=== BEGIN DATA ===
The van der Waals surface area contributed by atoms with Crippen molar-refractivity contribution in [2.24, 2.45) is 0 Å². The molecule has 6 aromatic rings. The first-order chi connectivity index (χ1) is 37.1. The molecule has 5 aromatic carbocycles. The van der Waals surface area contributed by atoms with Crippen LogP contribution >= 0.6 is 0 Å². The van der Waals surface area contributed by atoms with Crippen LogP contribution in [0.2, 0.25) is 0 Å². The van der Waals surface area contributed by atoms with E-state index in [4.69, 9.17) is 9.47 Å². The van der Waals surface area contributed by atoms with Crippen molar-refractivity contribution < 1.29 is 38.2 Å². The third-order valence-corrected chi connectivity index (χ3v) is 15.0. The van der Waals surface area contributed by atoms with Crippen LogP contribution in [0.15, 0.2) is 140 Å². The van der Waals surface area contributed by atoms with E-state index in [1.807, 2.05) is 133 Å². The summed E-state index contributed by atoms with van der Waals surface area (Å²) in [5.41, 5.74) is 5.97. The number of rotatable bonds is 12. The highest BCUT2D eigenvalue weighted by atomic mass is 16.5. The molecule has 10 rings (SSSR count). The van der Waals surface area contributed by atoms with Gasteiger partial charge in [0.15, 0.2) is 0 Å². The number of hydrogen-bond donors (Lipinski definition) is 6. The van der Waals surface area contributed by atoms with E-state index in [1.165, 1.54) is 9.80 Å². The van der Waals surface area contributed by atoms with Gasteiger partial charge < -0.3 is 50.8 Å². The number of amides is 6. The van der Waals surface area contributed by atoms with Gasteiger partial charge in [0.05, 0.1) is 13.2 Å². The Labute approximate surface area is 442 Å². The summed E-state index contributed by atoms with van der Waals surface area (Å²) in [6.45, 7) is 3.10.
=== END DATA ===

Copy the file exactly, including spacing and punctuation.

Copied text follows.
The van der Waals surface area contributed by atoms with Crippen molar-refractivity contribution in [2.24, 2.45) is 0 Å². The molecule has 6 aromatic rings. The first-order chi connectivity index (χ1) is 37.1. The molecule has 5 aromatic carbocycles. The van der Waals surface area contributed by atoms with Crippen LogP contribution >= 0.6 is 0 Å². The van der Waals surface area contributed by atoms with Crippen LogP contribution in [0.2, 0.25) is 0 Å². The van der Waals surface area contributed by atoms with E-state index in [4.69, 9.17) is 9.47 Å². The van der Waals surface area contributed by atoms with Crippen molar-refractivity contribution < 1.29 is 38.2 Å². The third-order valence-corrected chi connectivity index (χ3v) is 15.0. The van der Waals surface area contributed by atoms with Crippen LogP contribution in [0.15, 0.2) is 140 Å². The van der Waals surface area contributed by atoms with E-state index in [1.807, 2.05) is 133 Å². The summed E-state index contributed by atoms with van der Waals surface area (Å²) in [5.41, 5.74) is 5.97. The number of rotatable bonds is 12. The highest BCUT2D eigenvalue weighted by atomic mass is 16.5. The molecule has 10 rings (SSSR count). The van der Waals surface area contributed by atoms with Gasteiger partial charge in [0.15, 0.2) is 0 Å². The number of hydrogen-bond donors (Lipinski definition) is 6. The van der Waals surface area contributed by atoms with E-state index in [1.165, 1.54) is 9.80 Å². The van der Waals surface area contributed by atoms with Gasteiger partial charge < -0.3 is 50.8 Å². The number of amides is 6. The van der Waals surface area contributed by atoms with Gasteiger partial charge in [0.05, 0.1) is 13.2 Å². The Labute approximate surface area is 442 Å². The summed E-state index contributed by atoms with van der Waals surface area (Å²) in [6.45, 7) is 3.10.